Page 3612 - Week 12 - Tuesday, 27 October 2015

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Although I think we would all join together in our intended desire to make sure that we are doing everything we can to protect the victims of domestic violence, these are very difficult issues when they come to law. I can say clearly that we have had a number of discussions around the technical legal nature of these issues to make sure that in our desire, endeavour and unanimous view that we should be doing all we can to protect the victims of domestic violence, who are often women and children, we recognise the rights of the accused, often men. That is often a difficult balance.

It is important that as we proceed to make those changes, with all the best will in the world, we understand the effects that we are having on our legal system. Having had discussions with the Law Society, I note that I am also aware of some correspondence from the Bar Association in which there are some concerns being raised. I know that these have been expressed to the government through JACS. I think that they need to be recognised as we proceed to make sure that we do not do anything here that has those unintended consequences.

The legislation itself does a number of things. It amends section 28 of the Crimes Act 1900 to reflect that strangulation that does not cause unconsciousness is still an act that endangers health. It amends the Evidence (Miscellaneous Provisions) Act 1991 to allow police records of interview to be admitted as evidence in chief for family violence in all sexual offences; it expands the special measures provisions to allow special measures to apply to breaches of domestic violence orders and other select offences; it makes a number of consequential amendments as a result of the new evidence-in-chief provisions; and it amends the Domestic Violence and Protection Orders Act 2008 to create a new class of interim domestic violence orders to allow a court to extend interim domestic violence orders where there are current criminal charges unresolved before the court.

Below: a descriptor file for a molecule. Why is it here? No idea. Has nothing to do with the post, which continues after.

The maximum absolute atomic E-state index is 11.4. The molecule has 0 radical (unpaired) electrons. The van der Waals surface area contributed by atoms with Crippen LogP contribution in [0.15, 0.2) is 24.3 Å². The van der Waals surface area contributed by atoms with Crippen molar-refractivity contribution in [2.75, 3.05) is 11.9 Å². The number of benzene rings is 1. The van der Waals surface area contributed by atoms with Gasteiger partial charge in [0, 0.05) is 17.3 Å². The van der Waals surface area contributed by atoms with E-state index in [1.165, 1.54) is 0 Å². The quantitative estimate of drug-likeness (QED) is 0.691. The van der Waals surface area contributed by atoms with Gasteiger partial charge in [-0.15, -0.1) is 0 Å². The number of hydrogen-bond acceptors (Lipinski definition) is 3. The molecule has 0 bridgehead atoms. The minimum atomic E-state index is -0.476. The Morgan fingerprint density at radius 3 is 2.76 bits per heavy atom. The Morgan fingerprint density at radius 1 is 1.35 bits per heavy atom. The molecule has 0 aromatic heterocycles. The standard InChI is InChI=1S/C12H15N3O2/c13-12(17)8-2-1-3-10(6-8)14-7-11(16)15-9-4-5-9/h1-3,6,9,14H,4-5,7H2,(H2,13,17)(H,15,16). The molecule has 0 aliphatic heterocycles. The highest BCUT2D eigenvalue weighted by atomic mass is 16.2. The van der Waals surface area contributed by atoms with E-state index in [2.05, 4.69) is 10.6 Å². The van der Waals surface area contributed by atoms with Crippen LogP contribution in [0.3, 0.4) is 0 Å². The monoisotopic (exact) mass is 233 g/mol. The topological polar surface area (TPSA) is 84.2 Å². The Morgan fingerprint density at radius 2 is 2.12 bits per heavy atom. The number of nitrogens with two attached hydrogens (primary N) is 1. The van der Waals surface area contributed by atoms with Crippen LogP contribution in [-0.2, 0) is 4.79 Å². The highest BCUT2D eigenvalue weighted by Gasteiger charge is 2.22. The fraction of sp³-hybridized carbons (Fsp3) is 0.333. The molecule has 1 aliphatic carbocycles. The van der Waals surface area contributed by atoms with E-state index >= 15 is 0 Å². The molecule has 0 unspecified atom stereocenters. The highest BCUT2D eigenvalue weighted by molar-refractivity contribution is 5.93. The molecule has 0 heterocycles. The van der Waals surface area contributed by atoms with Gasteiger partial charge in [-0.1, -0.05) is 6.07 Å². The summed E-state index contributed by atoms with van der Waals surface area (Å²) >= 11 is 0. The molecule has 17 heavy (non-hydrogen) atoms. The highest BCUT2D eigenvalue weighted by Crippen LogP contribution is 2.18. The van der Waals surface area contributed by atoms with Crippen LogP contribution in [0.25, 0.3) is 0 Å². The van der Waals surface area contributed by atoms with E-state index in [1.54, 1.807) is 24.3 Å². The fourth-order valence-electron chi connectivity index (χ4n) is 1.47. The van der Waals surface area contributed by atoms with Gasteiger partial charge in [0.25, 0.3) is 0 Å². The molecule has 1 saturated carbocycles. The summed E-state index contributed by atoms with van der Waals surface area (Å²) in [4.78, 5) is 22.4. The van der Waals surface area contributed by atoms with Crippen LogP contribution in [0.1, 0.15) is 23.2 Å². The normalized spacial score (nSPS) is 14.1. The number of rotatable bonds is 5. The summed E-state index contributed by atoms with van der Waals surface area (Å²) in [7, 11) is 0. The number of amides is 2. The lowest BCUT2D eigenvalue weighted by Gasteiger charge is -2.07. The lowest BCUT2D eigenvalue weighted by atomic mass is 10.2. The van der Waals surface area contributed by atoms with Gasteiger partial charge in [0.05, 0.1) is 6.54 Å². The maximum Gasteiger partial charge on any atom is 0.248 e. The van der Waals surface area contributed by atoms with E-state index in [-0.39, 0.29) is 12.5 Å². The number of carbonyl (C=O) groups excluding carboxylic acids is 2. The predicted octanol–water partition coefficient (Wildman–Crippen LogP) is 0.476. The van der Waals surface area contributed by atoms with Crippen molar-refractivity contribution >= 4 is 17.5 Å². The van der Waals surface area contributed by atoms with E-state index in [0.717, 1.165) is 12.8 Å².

I will go to each of them. Currently, the only offence in ACT legislation directly aimed at strangulation is contained in section 27 of the Crimes Act 1900 as an “act endangering life”. The penalty for an offence under this section is imprisonment for up to 10 years. The amendment seeks to recognise the seriousness of strangulation as an offence with a lower threshold than “endangering life”. This reflects the evidence that strangulation is a tactic often used in family violence to threaten, intimidate and control a victim. By introducing an offence for strangulation with a lower threshold of harm, victims are more likely to be granted protection from violence.

The new offence will operate within the existing criminal law framework in the ACT to ensure that any action to restrict a person’s liberty occurs as part of a lawfully established criminal procedure. This offence will also apply outside a domestic or family violence situation. While the risk of serious injury is substantially higher for strangulation than occurs in a domestic or family violence setting, obviously there is nonetheless an impact on a person’s health and wellbeing when they are strangled.

Turning to changes in evidence, we have had a number of briefings. I met with the Law Society. Certainly, the Law Society, as much as anyone, understands and acknowledges that domestic violence remains an issue that requires continuing community focus and action as well as law reform. The society is concerned to ensure,

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